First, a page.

There is a current surplus of Ukrainian grain in Central European countries, creating a rift with countries including Poland, Hungary, Bulgaria and Slovakia.
Falling prices caused protests among Polish farmers as well as the resignation of Poland’s Agriculture Minister Henryk Kowalczyk this month. On April 7, his successor Robert Telus said exports of grain from Ukraine to Poland would be limited and halted “for now,” according to a Reuters report.
Longer term, Doshi sees opportunities for grain exports from North and South America to the Middle East, North Africa and Asia, and if crops are good, from Australia to East Asia.
“In other words, the Ukraine losses will need to be made up elsewhere over time, including from Russia itself but with a stronger focus on U.S., Canada, Brazil, and Argentina exportable surplus,” Doshi said.
Agricultural analyst Whitelaw also said the market is likely to shift, including from Russia. “The trade flows will have to change and there’s not that many places that you can get large volumes of grain to replace the volumes that Russia has been [providing]. And so, it really is down to … South American countries, the U.S., parts of Europe and Australia,” he said.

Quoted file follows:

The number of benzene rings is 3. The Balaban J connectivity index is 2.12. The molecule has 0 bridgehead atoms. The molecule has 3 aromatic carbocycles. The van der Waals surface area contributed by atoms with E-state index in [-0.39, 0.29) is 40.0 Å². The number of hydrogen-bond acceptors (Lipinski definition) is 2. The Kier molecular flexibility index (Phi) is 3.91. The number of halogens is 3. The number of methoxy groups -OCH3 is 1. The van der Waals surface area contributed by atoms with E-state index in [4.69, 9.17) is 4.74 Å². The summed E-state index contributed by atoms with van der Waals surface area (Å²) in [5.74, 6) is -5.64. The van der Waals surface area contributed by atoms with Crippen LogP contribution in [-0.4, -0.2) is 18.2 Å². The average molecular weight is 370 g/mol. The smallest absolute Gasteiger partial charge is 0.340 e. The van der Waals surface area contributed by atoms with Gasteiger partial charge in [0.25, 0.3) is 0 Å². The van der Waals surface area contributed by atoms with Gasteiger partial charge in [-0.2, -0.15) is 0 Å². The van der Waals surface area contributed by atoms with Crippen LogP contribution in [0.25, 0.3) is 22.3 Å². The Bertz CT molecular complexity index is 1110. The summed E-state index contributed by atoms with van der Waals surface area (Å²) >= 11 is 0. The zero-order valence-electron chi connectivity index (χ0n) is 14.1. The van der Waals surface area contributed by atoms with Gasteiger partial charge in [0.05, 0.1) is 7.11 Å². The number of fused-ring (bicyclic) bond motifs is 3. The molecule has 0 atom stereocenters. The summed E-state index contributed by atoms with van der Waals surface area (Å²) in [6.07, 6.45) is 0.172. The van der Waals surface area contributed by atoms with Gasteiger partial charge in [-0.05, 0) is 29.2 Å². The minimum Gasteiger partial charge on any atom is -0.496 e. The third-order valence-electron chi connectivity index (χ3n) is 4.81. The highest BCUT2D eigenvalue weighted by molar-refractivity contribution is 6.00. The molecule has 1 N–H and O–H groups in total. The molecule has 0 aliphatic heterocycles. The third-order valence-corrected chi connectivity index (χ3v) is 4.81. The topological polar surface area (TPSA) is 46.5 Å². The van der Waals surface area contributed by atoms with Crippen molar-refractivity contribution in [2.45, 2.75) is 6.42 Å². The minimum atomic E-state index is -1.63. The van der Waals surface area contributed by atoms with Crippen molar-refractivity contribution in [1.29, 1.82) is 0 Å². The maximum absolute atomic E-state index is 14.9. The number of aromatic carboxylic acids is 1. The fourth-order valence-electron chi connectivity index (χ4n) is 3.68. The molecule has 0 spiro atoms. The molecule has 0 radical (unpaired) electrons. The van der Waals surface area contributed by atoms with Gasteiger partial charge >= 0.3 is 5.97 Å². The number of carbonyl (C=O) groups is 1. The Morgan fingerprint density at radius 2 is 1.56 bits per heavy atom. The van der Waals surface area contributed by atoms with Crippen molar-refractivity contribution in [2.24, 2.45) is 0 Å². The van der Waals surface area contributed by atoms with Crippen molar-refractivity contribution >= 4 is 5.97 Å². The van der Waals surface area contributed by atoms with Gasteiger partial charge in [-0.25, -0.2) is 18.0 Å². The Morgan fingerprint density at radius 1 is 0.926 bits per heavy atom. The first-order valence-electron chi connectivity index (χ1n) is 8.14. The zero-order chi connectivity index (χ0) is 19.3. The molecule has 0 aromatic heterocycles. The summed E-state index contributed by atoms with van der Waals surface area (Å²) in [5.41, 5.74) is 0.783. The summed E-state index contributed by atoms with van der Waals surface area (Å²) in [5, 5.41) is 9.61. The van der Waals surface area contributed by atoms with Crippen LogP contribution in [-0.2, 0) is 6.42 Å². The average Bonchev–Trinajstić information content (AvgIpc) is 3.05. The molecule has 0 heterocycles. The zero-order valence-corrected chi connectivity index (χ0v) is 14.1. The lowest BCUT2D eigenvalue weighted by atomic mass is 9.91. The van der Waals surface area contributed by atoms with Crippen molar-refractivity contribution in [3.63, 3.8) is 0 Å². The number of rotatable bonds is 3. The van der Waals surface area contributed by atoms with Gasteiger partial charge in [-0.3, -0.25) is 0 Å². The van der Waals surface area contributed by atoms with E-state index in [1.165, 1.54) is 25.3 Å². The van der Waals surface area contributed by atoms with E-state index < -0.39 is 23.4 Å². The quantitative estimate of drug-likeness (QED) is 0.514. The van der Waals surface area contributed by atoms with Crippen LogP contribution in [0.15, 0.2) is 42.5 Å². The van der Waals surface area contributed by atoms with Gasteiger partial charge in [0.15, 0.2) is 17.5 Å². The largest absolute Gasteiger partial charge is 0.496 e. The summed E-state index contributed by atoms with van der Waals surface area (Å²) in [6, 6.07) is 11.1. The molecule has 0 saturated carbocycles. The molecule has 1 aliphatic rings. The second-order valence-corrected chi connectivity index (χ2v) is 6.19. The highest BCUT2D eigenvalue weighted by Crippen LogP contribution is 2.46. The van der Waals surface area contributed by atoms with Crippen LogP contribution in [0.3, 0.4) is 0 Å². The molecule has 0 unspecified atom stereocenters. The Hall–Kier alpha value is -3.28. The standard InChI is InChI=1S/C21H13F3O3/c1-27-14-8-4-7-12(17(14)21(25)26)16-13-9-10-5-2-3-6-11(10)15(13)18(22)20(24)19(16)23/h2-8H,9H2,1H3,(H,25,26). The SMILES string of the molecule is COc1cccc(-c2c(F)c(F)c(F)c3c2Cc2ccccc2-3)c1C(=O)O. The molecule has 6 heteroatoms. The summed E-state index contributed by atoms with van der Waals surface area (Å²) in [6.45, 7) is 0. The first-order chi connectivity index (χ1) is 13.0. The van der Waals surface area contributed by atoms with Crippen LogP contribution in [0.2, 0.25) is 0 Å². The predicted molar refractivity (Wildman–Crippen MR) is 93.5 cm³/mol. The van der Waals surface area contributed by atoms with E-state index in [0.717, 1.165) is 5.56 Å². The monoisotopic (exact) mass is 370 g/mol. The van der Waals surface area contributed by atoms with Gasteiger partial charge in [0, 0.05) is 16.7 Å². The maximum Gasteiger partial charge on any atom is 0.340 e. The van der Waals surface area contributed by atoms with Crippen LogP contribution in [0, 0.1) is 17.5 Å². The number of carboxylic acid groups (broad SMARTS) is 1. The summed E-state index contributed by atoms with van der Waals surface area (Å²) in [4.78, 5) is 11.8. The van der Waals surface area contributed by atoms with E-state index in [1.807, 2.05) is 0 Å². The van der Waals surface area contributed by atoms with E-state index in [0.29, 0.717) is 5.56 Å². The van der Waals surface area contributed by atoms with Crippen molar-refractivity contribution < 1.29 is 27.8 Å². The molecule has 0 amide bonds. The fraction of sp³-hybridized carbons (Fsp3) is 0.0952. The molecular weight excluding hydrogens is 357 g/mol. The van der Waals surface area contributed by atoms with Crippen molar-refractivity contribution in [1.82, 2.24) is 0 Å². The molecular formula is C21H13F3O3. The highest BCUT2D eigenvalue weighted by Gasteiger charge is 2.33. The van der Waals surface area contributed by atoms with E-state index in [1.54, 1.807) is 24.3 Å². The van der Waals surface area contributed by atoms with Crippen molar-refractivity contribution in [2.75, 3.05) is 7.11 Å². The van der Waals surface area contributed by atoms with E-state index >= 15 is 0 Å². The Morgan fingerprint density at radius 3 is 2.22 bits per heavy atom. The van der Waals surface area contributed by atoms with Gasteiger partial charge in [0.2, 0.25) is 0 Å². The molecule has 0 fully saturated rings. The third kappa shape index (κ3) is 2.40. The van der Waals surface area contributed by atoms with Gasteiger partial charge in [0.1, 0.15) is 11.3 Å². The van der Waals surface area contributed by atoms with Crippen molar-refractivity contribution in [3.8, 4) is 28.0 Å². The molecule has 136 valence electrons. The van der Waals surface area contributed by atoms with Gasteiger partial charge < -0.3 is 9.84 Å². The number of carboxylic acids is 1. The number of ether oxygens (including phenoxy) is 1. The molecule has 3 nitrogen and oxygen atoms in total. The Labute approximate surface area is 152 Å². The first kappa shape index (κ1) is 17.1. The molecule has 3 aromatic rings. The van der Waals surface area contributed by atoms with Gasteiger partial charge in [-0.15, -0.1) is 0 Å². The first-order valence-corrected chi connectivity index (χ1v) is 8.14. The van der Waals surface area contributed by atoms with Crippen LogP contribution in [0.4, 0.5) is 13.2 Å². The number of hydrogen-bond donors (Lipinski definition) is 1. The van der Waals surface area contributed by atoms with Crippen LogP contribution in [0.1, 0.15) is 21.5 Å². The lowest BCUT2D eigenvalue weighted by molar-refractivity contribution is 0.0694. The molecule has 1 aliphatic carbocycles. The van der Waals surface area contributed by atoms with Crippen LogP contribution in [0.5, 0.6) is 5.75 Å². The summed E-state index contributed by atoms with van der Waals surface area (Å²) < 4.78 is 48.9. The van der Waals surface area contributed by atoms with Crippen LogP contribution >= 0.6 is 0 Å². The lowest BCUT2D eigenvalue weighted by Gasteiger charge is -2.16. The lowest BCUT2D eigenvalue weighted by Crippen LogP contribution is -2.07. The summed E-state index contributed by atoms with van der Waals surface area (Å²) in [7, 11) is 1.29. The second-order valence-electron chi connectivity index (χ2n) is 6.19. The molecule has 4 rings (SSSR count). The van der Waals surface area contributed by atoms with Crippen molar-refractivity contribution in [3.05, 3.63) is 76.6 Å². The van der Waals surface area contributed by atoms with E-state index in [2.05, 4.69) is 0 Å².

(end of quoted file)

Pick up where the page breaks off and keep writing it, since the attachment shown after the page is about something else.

Global food trade
The war in Ukraine has contributed to rising food prices, with inflation above 5% in more than 80% of low-income countries, according to World Bank figures.
But while restrictions on exports from Ukraine have had an impact on food prices, rising energy and fertilizer costs are likely to have an even greater effect, according to research by a team at Edinburgh University led by Peter Alexander, published in February. The study suggests that there could be up to 1 million additional deaths in the Middle East, sub-Saharan Africa and North Africa if high fertilizer prices prevail this year.